By Chikulupi Kasaka
Team Red arrived in Barcelona in the wake of Monday 9th May 2016 from A Corña through the overnight Interrail train. Upon arrival, our hosts Aegee-Barcelona came to pick us up and took us to our accommodation at St. Christopher’s’ Inn Hostel. In the evening of the same day, the team had a workshop with youth in Barcelona. Participants had the opportunity to learn about the Europe on Track 3 Project, a “Where Does Europe End?” exercise and ended by discussing youth mobility and their experiences with traveling abroad, exchange programmes as well Erasmus programmes.
With Youth mobility session, participants were told to share their experiences concerning traveling abroad or within Europe and with regard to exchange programs or European voluntary service. We all discovered that, many of them have experienced youth mobility in one way or another. Many of them have enjoyed borderless Europe and the freedom of movement, either through touring with family and friends, through the Erasmus program, through AEGEE or through internships and placements. Some of the participants have been in more than 20 European countries. The exercise inspired other fellow participants who have little exposure to mobility to apply for similar kind of opportunities in future.
After realizing that many participants have crossed many borders within Europe through their youth mobility experiences, Team Red gave them a more challenging exercise. The team divided participants into two groups and gave them blank maps of Europe and asked them “Where Does Europe End?” At the end of the exercise, we had two different versions of European maps. Doina Volcu from Moldova seemed to be well knowledgeable of the history and the borders of Europe. She took the liberty to explain to the rest of the participants about the borders she and her team drew. She explained more about Ural Mountains, which for many people borders Europe and Russia. She talked about the Ottoman Empire and its influence in Turkey. Indeed, the exercise was more challenging and educating to many participants.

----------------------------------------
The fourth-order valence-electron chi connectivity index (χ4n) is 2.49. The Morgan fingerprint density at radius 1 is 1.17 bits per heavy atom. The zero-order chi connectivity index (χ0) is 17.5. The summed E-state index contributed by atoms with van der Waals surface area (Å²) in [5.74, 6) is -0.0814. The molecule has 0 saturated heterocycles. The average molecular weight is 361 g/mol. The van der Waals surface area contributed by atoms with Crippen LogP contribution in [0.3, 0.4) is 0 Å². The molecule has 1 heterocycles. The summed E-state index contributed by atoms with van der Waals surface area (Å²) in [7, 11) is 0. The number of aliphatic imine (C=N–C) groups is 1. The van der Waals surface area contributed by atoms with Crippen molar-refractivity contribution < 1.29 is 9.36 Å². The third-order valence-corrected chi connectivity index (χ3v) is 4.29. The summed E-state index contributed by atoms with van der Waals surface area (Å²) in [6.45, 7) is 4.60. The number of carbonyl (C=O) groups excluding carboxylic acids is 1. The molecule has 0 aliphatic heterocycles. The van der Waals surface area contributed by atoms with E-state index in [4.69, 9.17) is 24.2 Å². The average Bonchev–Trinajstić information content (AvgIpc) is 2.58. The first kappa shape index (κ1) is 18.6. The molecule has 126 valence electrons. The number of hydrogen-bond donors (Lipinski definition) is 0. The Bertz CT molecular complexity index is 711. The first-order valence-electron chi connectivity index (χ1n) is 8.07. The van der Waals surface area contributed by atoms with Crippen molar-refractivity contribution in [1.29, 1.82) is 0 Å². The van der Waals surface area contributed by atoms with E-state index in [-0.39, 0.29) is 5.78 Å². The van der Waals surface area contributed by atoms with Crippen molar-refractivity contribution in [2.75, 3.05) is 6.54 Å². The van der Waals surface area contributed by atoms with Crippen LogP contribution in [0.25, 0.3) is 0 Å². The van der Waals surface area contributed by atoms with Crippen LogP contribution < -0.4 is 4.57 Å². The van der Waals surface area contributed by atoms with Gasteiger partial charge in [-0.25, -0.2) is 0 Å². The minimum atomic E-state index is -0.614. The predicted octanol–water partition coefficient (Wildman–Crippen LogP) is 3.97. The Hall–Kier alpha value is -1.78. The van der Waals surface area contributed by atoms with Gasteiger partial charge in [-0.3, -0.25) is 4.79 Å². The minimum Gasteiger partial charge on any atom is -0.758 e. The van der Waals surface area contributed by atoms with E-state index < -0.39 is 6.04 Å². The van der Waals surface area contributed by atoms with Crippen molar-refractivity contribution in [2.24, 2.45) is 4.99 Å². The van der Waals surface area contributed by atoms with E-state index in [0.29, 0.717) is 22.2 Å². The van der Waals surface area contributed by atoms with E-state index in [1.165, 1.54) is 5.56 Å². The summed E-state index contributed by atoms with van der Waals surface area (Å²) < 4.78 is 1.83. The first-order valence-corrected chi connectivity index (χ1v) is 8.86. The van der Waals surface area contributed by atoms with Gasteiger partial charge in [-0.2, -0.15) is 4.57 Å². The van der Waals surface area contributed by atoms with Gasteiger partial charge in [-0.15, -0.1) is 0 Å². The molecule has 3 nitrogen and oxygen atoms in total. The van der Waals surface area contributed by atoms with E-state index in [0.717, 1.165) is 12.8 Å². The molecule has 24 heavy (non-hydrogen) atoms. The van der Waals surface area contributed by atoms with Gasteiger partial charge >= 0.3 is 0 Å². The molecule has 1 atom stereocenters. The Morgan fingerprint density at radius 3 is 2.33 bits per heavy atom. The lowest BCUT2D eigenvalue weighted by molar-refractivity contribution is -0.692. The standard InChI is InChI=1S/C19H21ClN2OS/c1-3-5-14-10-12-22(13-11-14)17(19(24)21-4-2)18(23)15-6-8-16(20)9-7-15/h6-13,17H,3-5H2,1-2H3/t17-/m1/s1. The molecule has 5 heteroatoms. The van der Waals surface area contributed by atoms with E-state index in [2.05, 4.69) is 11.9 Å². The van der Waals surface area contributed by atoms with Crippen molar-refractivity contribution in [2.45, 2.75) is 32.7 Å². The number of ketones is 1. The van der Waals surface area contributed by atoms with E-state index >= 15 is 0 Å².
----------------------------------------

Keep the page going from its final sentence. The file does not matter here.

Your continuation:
A short presentation about Youth mobility followed. The presentation was more centered on Erasmus Plus and its goals. Erasmus Plus is the EU programme for Education, Training, Youth, and Sport 2014-2020. It is a new approach towards maximizing youth mobility and exchange programmes through a single integrated programme. Erasmus programs run through centralized activities at the European Union level and through decentralized activities at the National level, for example, the Erasmus Plus-UK.
Erasmus plus widens opportunities for youth mobility by making it sustainable. More than 2 million higher education students will study and train abroad. 650 000 vocational students will spend part of their education and training abroad. 200 000 Master’s students will benefit from a new loan guarantee scheme and more than 25 000 scholarships for Joint Master Degrees. 500 000 young people will volunteer abroad and take part in youth exchanges and 800 000 lecturers, teachers, trainers, education staff and youth workers to teach or train abroad.
Participants were of the opinion that, despite existing massive opportunities for young people, and a genuine intention to enhance mobility, there is a dire need to disintegrate information about the Erasmus Plus programme at the grass root level. Most young people are more aware of the former Erasmus programme but not of this new approach. Otherwise, they think Erasmus Plus is a great deal for fostering youth integration and mobility within Europe.
The workshop ended with participants filling in a short questionnaire about Europe. Europe on track team is thankful to AEGEE-Barcelona especially to Claudia, Jordi, Bruna and Catalina for their hospitality. See you somewhere in Europe!